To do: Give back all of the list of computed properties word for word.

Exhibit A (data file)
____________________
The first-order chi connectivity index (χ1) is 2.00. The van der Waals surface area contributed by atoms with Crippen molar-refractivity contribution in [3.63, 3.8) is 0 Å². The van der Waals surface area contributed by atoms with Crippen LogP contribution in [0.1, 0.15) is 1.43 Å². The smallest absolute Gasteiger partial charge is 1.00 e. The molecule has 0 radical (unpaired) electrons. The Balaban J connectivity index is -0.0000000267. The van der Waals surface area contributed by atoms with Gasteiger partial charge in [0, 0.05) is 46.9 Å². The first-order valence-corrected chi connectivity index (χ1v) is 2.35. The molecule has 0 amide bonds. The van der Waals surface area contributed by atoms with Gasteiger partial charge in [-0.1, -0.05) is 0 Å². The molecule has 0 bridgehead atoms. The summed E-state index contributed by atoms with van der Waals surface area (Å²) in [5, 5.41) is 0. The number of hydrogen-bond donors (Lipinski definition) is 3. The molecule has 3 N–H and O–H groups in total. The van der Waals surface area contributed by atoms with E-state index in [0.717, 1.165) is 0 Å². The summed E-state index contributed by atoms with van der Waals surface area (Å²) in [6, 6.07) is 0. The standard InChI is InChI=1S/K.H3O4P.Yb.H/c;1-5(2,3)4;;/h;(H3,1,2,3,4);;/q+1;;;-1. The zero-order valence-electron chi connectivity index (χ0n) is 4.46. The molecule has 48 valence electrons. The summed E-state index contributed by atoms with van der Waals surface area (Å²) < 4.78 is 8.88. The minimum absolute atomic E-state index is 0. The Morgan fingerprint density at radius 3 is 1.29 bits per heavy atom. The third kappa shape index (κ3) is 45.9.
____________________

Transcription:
The first-order chi connectivity index (χ1) is 2.00. The van der Waals surface area contributed by atoms with Crippen molar-refractivity contribution in [3.63, 3.8) is 0 Å². The van der Waals surface area contributed by atoms with Crippen LogP contribution in [0.1, 0.15) is 1.43 Å². The smallest absolute Gasteiger partial charge is 1.00 e. The molecule has 0 radical (unpaired) electrons. The Balaban J connectivity index is -0.0000000267. The van der Waals surface area contributed by atoms with Gasteiger partial charge in [0, 0.05) is 46.9 Å². The first-order valence-corrected chi connectivity index (χ1v) is 2.35. The molecule has 0 amide bonds. The van der Waals surface area contributed by atoms with Gasteiger partial charge in [-0.1, -0.05) is 0 Å². The molecule has 0 bridgehead atoms. The summed E-state index contributed by atoms with van der Waals surface area (Å²) in [5, 5.41) is 0. The number of hydrogen-bond donors (Lipinski definition) is 3. The molecule has 3 N–H and O–H groups in total. The van der Waals surface area contributed by atoms with E-state index in [0.717, 1.165) is 0 Å². The summed E-state index contributed by atoms with van der Waals surface area (Å²) in [6, 6.07) is 0. The standard InChI is InChI=1S/K.H3O4P.Yb.H/c;1-5(2,3)4;;/h;(H3,1,2,3,4);;/q+1;;;-1. The zero-order valence-electron chi connectivity index (χ0n) is 4.46. The molecule has 48 valence electrons. The summed E-state index contributed by atoms with van der Waals surface area (Å²) < 4.78 is 8.88. The minimum absolute atomic E-state index is 0. The Morgan fingerprint density at radius 3 is 1.29 bits per heavy atom. The third kappa shape index (κ3) is 45.9.